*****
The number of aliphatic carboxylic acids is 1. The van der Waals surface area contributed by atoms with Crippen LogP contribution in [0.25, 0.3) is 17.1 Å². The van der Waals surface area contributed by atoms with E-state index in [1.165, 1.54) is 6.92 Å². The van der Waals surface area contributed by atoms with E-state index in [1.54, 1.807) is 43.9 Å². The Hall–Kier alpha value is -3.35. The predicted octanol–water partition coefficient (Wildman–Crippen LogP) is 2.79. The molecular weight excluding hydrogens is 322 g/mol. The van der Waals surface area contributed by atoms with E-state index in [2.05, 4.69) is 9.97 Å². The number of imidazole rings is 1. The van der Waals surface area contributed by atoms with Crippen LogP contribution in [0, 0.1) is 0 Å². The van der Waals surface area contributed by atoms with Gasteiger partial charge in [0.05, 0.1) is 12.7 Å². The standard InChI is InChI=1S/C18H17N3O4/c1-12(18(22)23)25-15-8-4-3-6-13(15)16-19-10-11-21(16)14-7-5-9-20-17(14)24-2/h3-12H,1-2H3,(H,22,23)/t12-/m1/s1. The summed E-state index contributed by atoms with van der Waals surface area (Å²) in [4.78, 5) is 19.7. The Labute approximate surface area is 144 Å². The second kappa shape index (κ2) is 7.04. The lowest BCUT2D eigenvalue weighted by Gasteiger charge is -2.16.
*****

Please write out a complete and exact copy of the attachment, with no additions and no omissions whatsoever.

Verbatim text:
The number of aliphatic carboxylic acids is 1. The van der Waals surface area contributed by atoms with Crippen LogP contribution in [0.25, 0.3) is 17.1 Å². The van der Waals surface area contributed by atoms with E-state index in [1.165, 1.54) is 6.92 Å². The van der Waals surface area contributed by atoms with E-state index in [1.54, 1.807) is 43.9 Å². The Hall–Kier alpha value is -3.35. The predicted octanol–water partition coefficient (Wildman–Crippen LogP) is 2.79. The molecular weight excluding hydrogens is 322 g/mol. The van der Waals surface area contributed by atoms with E-state index in [2.05, 4.69) is 9.97 Å². The number of imidazole rings is 1. The van der Waals surface area contributed by atoms with Crippen LogP contribution in [0, 0.1) is 0 Å². The van der Waals surface area contributed by atoms with Gasteiger partial charge in [0.05, 0.1) is 12.7 Å². The standard InChI is InChI=1S/C18H17N3O4/c1-12(18(22)23)25-15-8-4-3-6-13(15)16-19-10-11-21(16)14-7-5-9-20-17(14)24-2/h3-12H,1-2H3,(H,22,23)/t12-/m1/s1. The summed E-state index contributed by atoms with van der Waals surface area (Å²) in [4.78, 5) is 19.7. The Labute approximate surface area is 144 Å². The second kappa shape index (κ2) is 7.04. The lowest BCUT2D eigenvalue weighted by Gasteiger charge is -2.16.